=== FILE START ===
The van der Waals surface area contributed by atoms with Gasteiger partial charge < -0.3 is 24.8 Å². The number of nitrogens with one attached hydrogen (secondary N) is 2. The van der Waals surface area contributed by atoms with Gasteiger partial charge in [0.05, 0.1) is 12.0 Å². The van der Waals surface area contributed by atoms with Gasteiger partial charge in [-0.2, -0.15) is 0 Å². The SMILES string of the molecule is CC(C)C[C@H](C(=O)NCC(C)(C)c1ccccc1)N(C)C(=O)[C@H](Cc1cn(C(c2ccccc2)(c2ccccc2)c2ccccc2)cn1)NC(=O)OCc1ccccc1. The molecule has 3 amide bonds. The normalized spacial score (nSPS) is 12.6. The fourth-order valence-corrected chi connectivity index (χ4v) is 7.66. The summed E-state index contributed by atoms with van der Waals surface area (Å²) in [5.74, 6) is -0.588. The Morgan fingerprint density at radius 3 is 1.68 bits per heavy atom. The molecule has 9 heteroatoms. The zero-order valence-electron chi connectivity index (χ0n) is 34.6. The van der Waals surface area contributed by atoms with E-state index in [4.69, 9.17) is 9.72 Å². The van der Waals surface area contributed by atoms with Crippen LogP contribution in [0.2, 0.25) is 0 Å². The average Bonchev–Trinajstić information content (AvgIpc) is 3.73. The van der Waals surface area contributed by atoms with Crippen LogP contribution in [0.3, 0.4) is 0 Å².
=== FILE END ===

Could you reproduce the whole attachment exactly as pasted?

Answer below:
The van der Waals surface area contributed by atoms with Gasteiger partial charge < -0.3 is 24.8 Å². The number of nitrogens with one attached hydrogen (secondary N) is 2. The van der Waals surface area contributed by atoms with Gasteiger partial charge in [0.05, 0.1) is 12.0 Å². The van der Waals surface area contributed by atoms with Gasteiger partial charge in [-0.2, -0.15) is 0 Å². The SMILES string of the molecule is CC(C)C[C@H](C(=O)NCC(C)(C)c1ccccc1)N(C)C(=O)[C@H](Cc1cn(C(c2ccccc2)(c2ccccc2)c2ccccc2)cn1)NC(=O)OCc1ccccc1. The molecule has 3 amide bonds. The normalized spacial score (nSPS) is 12.6. The fourth-order valence-corrected chi connectivity index (χ4v) is 7.66. The summed E-state index contributed by atoms with van der Waals surface area (Å²) in [5.74, 6) is -0.588. The Morgan fingerprint density at radius 3 is 1.68 bits per heavy atom. The molecule has 9 heteroatoms. The zero-order valence-electron chi connectivity index (χ0n) is 34.6. The van der Waals surface area contributed by atoms with E-state index in [4.69, 9.17) is 9.72 Å². The van der Waals surface area contributed by atoms with Crippen LogP contribution in [0.2, 0.25) is 0 Å². The average Bonchev–Trinajstić information content (AvgIpc) is 3.73. The van der Waals surface area contributed by atoms with Crippen LogP contribution in [0.3, 0.4) is 0 Å².